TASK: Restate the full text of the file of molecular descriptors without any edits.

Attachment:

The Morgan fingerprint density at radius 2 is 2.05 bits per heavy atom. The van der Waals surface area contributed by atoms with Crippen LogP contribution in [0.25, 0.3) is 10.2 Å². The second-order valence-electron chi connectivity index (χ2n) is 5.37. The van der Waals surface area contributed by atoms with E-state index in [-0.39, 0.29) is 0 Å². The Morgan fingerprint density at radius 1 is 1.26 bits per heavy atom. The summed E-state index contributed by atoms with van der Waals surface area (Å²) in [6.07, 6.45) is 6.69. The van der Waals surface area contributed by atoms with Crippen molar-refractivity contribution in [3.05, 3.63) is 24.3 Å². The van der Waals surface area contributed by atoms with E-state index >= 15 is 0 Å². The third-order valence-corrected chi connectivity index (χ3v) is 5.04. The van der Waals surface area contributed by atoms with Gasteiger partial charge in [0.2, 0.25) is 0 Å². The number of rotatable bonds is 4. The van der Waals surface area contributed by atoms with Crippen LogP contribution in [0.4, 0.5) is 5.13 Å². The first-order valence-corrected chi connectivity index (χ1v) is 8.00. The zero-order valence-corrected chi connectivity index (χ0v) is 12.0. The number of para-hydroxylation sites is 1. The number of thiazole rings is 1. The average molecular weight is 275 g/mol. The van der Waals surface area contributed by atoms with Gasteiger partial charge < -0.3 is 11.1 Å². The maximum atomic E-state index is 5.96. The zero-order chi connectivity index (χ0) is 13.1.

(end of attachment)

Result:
The Morgan fingerprint density at radius 2 is 2.05 bits per heavy atom. The van der Waals surface area contributed by atoms with Crippen LogP contribution in [0.25, 0.3) is 10.2 Å². The second-order valence-electron chi connectivity index (χ2n) is 5.37. The van der Waals surface area contributed by atoms with E-state index in [-0.39, 0.29) is 0 Å². The Morgan fingerprint density at radius 1 is 1.26 bits per heavy atom. The summed E-state index contributed by atoms with van der Waals surface area (Å²) in [6.07, 6.45) is 6.69. The van der Waals surface area contributed by atoms with Crippen molar-refractivity contribution in [3.05, 3.63) is 24.3 Å². The van der Waals surface area contributed by atoms with E-state index >= 15 is 0 Å². The third-order valence-corrected chi connectivity index (χ3v) is 5.04. The van der Waals surface area contributed by atoms with Gasteiger partial charge in [0.2, 0.25) is 0 Å². The number of rotatable bonds is 4. The van der Waals surface area contributed by atoms with Crippen LogP contribution in [0.4, 0.5) is 5.13 Å². The first-order valence-corrected chi connectivity index (χ1v) is 8.00. The zero-order valence-corrected chi connectivity index (χ0v) is 12.0. The number of para-hydroxylation sites is 1. The number of thiazole rings is 1. The average molecular weight is 275 g/mol. The van der Waals surface area contributed by atoms with Gasteiger partial charge < -0.3 is 11.1 Å². The maximum atomic E-state index is 5.96. The zero-order chi connectivity index (χ0) is 13.1.